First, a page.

Sun | Mar 18, 2018

CDB provides US$781 million in support to Jamaica

Published:Monday | May 23, 2016 | 12:00 AM
Dr Warren Smith, president of the Caribbean Development Bank.
Norman Manley International Airport

Jamaica was the largest beneficiary of the US$4.8 billion in approved loans and grants disbursed by the Caribbean Development Bank (CDB) between 1970 and 2015, having received US$781 million or 16.4 per cent of the sum.

President of the Bank, Dr Warren Smith, told JIS News that the allocation funded projects in micro, small and medium-size enterprises, social infrastructure, environmental sustainability/disaster risk management, agriculture and other initiatives. Notable among the provisions is a US$35-million policy-based loan to the Government of Jamaica in 2014.

This formed part of overall funding support for the Economic Reform Programme, which was provided by the International Monetary Fund, World Bank, European Union, and the Inter-American Development Bank.

path increase

"One of the objectives of the CDB loan was to ensure that the Government could ... increase provisions under the Programme of Advancement through Health and Education. This is to safeguard the most vulnerable, who are often the most adversely impacted by structural reforms," he said.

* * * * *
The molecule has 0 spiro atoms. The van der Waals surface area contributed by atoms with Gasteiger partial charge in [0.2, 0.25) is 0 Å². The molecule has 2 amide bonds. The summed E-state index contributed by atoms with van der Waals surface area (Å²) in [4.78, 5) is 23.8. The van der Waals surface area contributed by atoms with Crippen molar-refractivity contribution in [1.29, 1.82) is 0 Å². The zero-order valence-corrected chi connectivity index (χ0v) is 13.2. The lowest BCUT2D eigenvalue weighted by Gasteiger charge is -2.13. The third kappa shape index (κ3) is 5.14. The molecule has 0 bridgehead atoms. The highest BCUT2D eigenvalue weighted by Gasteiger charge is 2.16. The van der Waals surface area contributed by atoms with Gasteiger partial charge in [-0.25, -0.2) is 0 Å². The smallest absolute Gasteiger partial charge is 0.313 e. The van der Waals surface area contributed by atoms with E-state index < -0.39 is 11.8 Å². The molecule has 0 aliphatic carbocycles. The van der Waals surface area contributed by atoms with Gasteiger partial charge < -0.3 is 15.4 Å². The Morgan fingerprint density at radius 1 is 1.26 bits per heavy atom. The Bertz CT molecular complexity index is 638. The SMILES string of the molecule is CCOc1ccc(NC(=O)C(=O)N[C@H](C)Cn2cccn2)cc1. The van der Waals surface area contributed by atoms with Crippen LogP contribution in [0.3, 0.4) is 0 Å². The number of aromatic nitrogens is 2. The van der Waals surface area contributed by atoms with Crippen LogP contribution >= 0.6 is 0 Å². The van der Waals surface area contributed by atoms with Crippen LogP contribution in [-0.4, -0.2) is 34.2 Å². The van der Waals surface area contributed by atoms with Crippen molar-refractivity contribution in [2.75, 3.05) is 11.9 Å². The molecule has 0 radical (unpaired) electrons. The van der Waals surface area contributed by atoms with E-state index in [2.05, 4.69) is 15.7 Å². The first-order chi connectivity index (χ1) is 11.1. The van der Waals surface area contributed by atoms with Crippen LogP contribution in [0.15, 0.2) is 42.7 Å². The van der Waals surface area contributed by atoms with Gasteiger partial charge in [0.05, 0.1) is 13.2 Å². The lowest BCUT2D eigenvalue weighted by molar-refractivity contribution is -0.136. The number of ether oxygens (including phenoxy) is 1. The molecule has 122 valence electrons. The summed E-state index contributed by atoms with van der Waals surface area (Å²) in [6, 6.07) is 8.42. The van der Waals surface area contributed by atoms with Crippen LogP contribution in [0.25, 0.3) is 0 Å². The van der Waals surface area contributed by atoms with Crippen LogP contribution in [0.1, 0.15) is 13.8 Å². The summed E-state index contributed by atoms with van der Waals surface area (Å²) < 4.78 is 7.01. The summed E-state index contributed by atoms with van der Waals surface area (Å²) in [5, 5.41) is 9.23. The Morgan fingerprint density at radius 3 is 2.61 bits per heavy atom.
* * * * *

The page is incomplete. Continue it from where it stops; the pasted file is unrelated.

Another major project was the upgrading and expansion of the Norman Manley International Airport in Kingston. This was undertaken between 2006 and 2011 at a cost of US$136 million with major financing provided by the European Investment Bank. The CDB provided US$20 million of this sum.

Dr Smith noted that the project achieved its primary objective of modernising and upgrading the airport's infrastructure for cargo and passenger throughput, resulting in reduced transit time, and greater efficiency and revenue generation.

"We are happy that the airport has shown improvement, both financially and operationally, and has been able to operate without Government support," he added. The Students' Loan Bureau is another beneficiary, having received two loans totalling US$20 million each in 2010 and 2012.

The support, Dr Smith pointed out, has enabled over 10,000 young people to access tertiary education. The bank also financed the construction of part of the Northern Coastal Highway, which runs from Lucea in Hanover to Port Antonio in Portland. Smith said US$53 million was provided to develop the segment from the Sangster International Airport roundabout in Montego Bay to the section of the roadway leading to the Trelawny Stadium.

Jamaica is one of the CDB's two largest shareholders with a 17.3 per cent interest amounting to approximately US$1.9 million of the bank's total shares which, Smith said, totalled US$1.1 billion at the end of 2015. The other country is Trinidad and Tobago.